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06PARIS7806 2006-12-15 10:35:00 UNCLASSIFIED Embassy Paris
Cable title:  

USUNESCO: 13th SESSION OF THE INTERNATIONAL BIOETHICS

Tags:   UNESCO TBIO US KSCI FR 
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Lucia A Keegan  12/18/2006 03:02:48 PM  From  DB/Inbox:  Lucia A Keegan

Cable 
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UNCLAS        PARIS 07806

SIPDIS
cxparis:
    ACTION: UNESCO
    INFO:   POL ECON AMBU AMB AMBO DCM SCI

DISSEMINATION: UNESCOX
CHARGE: PROG

APPROVED: AMB: LOLIVER
DRAFTED: POL: AVHOUCKE, MAPOI
CLEARED: SHS: JSHOFF

VZCZCFRI401
RR RUEHC
DE RUEHFR #7806/01 3491035
ZNR UUUUU ZZH
R 151035Z DEC 06
FM AMEMBASSY PARIS
TO SECSTATE WASHDC 3806
					UNCLAS SECTION 01 OF 02 PARIS 007806 

SIPDIS

FROM USMISSION UNESCO PARIS

E.O. 12958: N/A
TAGS: UNESCO TBIO US KSCI FR
SUBJECT: USUNESCO: 13th SESSION OF THE INTERNATIONAL BIOETHICS
COMMITTES CHARTS FUTURE COURSE ON THE TWO WORKING GROUP REPORTS:
SOCIAL RESPONSIBILITY AND HEALTH AND CONSENT



1. Summary: The 13th session of the International Bioethics
Committee (IBC) examined the preliminary reports of its working
groups on social responsibility and health and on consent. During
the debate on social responsibility and health, IBC members
reiterated their independence from UNESCO itself and member states.
The debate on consent focused on patient autonomy, the different
types of consent, and regulation of the flow of information related
to a patient's right to know. A UNESCO official urged that the
reports and subsequent debate adhere to the principles and language
contained within the Declaration itself. End Summary.



2. Following the adoption of the Universal Declaration on Bioethics
and Human Rights in 2005, the International Bioethics Committee
(IBC), at its 12th session in Tokyo in December 2005, decided to set
up two commissions in order to prepare reports concerning two
principles stated in the Declaration: one on consent (Articles 6 and
7) and one on social responsibility and health (Article 14). This
session of the IBC sought to assess and debate the preliminary
reports of the two working groups.



3. At the opening, Henk ten Have, Director of the Division of the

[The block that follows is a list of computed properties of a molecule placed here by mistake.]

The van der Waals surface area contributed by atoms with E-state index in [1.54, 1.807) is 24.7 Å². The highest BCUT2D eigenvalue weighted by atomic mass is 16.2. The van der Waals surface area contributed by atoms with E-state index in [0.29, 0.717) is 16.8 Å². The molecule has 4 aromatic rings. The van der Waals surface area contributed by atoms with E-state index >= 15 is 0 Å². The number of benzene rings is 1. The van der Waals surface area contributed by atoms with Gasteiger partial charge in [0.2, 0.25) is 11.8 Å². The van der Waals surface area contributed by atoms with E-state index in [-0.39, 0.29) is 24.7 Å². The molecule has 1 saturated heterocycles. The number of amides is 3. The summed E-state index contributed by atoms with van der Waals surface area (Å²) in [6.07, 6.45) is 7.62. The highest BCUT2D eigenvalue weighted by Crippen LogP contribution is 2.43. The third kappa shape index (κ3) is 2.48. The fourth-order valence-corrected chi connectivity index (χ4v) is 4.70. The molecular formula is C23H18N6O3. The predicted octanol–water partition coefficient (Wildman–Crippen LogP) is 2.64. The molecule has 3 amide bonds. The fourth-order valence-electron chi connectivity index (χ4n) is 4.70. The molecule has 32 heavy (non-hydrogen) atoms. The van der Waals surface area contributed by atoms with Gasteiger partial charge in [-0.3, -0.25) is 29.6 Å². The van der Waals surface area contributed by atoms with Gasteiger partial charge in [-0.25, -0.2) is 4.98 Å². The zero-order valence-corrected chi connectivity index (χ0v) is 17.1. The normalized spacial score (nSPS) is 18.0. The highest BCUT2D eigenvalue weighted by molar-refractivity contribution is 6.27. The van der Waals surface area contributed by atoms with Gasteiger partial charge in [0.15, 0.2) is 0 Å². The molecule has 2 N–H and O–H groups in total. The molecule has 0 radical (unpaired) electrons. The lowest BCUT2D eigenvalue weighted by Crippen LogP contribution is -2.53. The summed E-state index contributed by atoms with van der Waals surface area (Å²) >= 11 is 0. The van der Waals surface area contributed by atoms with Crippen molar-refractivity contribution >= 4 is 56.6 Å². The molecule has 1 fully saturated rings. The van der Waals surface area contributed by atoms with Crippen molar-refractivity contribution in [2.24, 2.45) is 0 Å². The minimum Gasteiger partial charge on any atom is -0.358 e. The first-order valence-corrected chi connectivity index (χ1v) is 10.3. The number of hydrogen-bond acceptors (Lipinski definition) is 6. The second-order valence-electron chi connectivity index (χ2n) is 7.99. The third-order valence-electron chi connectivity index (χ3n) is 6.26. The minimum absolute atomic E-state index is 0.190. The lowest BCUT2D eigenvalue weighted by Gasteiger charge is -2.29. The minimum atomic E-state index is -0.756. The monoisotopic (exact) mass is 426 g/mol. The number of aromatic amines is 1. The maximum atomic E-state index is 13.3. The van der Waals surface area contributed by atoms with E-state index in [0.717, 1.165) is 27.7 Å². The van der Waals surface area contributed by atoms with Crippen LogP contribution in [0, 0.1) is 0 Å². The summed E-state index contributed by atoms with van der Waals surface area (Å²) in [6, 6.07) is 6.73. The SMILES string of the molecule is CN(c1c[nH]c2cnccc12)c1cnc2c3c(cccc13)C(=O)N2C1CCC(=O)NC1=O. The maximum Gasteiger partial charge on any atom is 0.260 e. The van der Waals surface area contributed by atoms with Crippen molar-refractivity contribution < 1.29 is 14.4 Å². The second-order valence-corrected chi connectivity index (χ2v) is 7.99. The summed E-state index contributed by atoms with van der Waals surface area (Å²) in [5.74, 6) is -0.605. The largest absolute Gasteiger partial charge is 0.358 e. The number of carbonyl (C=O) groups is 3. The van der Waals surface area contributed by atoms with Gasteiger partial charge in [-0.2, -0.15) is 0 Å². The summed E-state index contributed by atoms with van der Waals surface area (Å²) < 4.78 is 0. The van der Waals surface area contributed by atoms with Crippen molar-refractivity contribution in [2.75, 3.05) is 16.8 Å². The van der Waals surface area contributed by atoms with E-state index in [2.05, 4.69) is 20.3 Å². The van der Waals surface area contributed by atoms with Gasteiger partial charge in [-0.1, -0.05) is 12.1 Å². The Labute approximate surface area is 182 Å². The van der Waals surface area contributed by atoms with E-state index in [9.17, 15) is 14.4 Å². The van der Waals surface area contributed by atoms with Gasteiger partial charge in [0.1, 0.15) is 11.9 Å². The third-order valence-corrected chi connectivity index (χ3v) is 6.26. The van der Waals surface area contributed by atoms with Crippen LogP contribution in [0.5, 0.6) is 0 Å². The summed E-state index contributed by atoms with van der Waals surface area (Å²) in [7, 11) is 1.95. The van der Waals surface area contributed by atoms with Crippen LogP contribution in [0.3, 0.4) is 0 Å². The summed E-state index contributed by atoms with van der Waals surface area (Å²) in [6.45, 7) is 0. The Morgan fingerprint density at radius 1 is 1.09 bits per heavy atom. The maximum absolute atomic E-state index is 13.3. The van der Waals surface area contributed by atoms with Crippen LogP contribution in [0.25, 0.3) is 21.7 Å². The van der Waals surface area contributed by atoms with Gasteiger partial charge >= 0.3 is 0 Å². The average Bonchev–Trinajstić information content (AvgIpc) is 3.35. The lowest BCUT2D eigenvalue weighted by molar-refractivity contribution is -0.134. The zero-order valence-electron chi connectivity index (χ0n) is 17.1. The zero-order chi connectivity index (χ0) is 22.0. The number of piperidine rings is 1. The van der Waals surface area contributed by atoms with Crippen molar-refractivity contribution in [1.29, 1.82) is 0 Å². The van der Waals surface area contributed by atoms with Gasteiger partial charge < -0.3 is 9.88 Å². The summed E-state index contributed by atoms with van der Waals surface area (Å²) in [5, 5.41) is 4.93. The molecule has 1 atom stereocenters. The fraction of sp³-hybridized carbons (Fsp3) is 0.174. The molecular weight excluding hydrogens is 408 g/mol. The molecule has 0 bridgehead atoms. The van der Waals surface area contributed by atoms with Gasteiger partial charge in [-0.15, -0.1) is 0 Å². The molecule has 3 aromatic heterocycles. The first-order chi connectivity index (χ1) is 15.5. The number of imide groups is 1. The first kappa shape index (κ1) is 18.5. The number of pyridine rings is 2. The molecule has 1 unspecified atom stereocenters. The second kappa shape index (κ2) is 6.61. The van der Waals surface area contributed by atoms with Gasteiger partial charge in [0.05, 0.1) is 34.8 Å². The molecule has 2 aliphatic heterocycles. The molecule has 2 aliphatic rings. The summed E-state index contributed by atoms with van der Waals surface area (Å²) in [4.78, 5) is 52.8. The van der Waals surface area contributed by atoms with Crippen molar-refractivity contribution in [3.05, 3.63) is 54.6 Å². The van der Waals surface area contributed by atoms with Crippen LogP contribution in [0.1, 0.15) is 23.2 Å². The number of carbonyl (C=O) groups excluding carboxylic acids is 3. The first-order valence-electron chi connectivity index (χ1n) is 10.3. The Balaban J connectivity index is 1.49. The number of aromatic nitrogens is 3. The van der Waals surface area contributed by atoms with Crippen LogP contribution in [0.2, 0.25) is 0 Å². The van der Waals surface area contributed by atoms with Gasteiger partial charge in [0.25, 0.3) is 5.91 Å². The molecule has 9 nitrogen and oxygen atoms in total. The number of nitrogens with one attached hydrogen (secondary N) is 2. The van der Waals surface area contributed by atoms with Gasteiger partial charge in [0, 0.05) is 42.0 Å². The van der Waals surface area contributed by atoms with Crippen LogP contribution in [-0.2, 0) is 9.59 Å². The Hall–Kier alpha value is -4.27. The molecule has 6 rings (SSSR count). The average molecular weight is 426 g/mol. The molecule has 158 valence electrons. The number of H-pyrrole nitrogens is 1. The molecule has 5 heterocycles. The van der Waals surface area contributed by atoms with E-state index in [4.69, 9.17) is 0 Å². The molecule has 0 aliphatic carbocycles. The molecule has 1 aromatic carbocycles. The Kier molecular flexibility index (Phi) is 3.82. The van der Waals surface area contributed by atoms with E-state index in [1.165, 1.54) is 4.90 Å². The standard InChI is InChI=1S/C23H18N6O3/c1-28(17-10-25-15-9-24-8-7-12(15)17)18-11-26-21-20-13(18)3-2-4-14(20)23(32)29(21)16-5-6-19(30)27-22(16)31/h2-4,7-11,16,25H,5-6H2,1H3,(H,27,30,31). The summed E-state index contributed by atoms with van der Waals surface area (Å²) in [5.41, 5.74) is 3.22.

Ethics of Science and Technology, gave a detailed account of
activities undertaken by UNESCO for the dissemination, the
promotion, the application, and the elaboration of the principles of
the Universal Declaration on Bioethics and Human Rights.

Social Responsibility and Health


--------------------------





4. Director-General Matsuura stressed that the IBC should adopt a
different approach than other international forums such as the World
Health Organization. Nouzha Guessous-Idrissi (from Morocco) recalled
that the IBC's role is not to replicate work already done by other
organizations, but to refocus and redefine the debate from the point
of view of bioethics. She stressed the importance of Article 14 of
the Declaration as it acts as a synthesis of the Declaration itself,
as well as parts of other existing declarations, for example Article
27 of the Universal Declaration on Human Rights. An invited expert,
William Schabas from the Irish Centre for Human Rights, linked the
debate on Social Responsibility to Article 27 of the Universal
Declaration on Human Rights. He stated that if there is a right to
benefit, then people who have that right also have a right to
determine the direction of research. While holding up a photo of
Eleanor Roosevelt, he made a gratuitous remark against the United
States by saying that the U.S. was "at one time" a leader in the
development of human rights. Gabriel d'Empaire (from Venezuela),
Vice-Chairperson of the IBC, called for specific levels of
responsibility, a precise definition of the concept of "highest
attainable standard of health" with criteria for the realization of
this goal, and rational selection of necessary medicine.



5. Numerous IBC members complained that the developing world has not
received the benefits of health care technology. Donald Evans (from
New Zealand) stated that the world needs international
responsibility, declaring that developed countries exploit
developing countries. Gamal Ibrahim Abou Serour (from Egypt) claimed
that governments in developing countries are complicit in the brain
drain. Claude Huriet (from France) said that improving health in
developing countries does not come from innovation and technology.
He insisted that basic needs can and shall be satisfied without
access to the latest technology. Prakash Narain Tandon (from India)
asserted that the objective of the IBC is to reduce gaps between the
rich and poor countries and within countries.



6. Jeanine-Anne Stiennon (from Belgium) said that governments cannot
provide health care for their entire populations. For example, in
Europe, citizens over the age of 70 do not receive the cancer
medications and other forms of health care promised their
government. Prakash Narain Tandon asserted that inequities exist in
the United States: 35 million people go hungry and 30 million people
have to pay for their health care. He said that it would be a
disaster if health care became part of the world economy as the
World Bank has suggested. Kwang-ho Meng (from South Korea) insisted
that bad lifestyles are responsible for fifty percent of today's
health problems. He said that fighting against malnutrition is one
of the best ways to improve world health.



7. Some IBC members linked the debate on bioethics to the debate on
intellectual property rights. Toivo Maimets (from Estonia) argued
that the world needs public financing for the development of